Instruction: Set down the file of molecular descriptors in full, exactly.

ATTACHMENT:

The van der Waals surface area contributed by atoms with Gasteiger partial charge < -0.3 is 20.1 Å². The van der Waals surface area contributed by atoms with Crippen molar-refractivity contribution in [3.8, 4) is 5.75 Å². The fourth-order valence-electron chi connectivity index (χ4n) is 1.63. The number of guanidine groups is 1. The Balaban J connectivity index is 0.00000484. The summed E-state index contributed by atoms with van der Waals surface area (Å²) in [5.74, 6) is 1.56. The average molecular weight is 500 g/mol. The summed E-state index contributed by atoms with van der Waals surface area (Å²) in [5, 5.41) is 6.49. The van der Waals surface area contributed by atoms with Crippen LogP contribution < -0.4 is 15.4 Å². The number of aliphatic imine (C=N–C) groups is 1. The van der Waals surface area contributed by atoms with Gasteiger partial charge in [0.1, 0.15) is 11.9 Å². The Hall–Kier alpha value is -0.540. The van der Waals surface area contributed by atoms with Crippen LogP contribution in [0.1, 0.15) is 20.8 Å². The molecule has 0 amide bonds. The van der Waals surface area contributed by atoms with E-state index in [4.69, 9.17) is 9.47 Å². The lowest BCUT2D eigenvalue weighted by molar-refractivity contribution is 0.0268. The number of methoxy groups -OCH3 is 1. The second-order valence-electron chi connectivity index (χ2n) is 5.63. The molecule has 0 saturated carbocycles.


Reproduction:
The van der Waals surface area contributed by atoms with Gasteiger partial charge < -0.3 is 20.1 Å². The van der Waals surface area contributed by atoms with Crippen molar-refractivity contribution in [3.8, 4) is 5.75 Å². The fourth-order valence-electron chi connectivity index (χ4n) is 1.63. The number of guanidine groups is 1. The Balaban J connectivity index is 0.00000484. The summed E-state index contributed by atoms with van der Waals surface area (Å²) in [5.74, 6) is 1.56. The average molecular weight is 500 g/mol. The summed E-state index contributed by atoms with van der Waals surface area (Å²) in [5, 5.41) is 6.49. The van der Waals surface area contributed by atoms with Crippen LogP contribution < -0.4 is 15.4 Å². The number of aliphatic imine (C=N–C) groups is 1. The van der Waals surface area contributed by atoms with Gasteiger partial charge in [0.1, 0.15) is 11.9 Å². The Hall–Kier alpha value is -0.540. The van der Waals surface area contributed by atoms with Crippen LogP contribution in [0.1, 0.15) is 20.8 Å². The molecule has 0 amide bonds. The van der Waals surface area contributed by atoms with E-state index in [4.69, 9.17) is 9.47 Å². The lowest BCUT2D eigenvalue weighted by molar-refractivity contribution is 0.0268. The number of methoxy groups -OCH3 is 1. The second-order valence-electron chi connectivity index (χ2n) is 5.63. The molecule has 0 saturated carbocycles.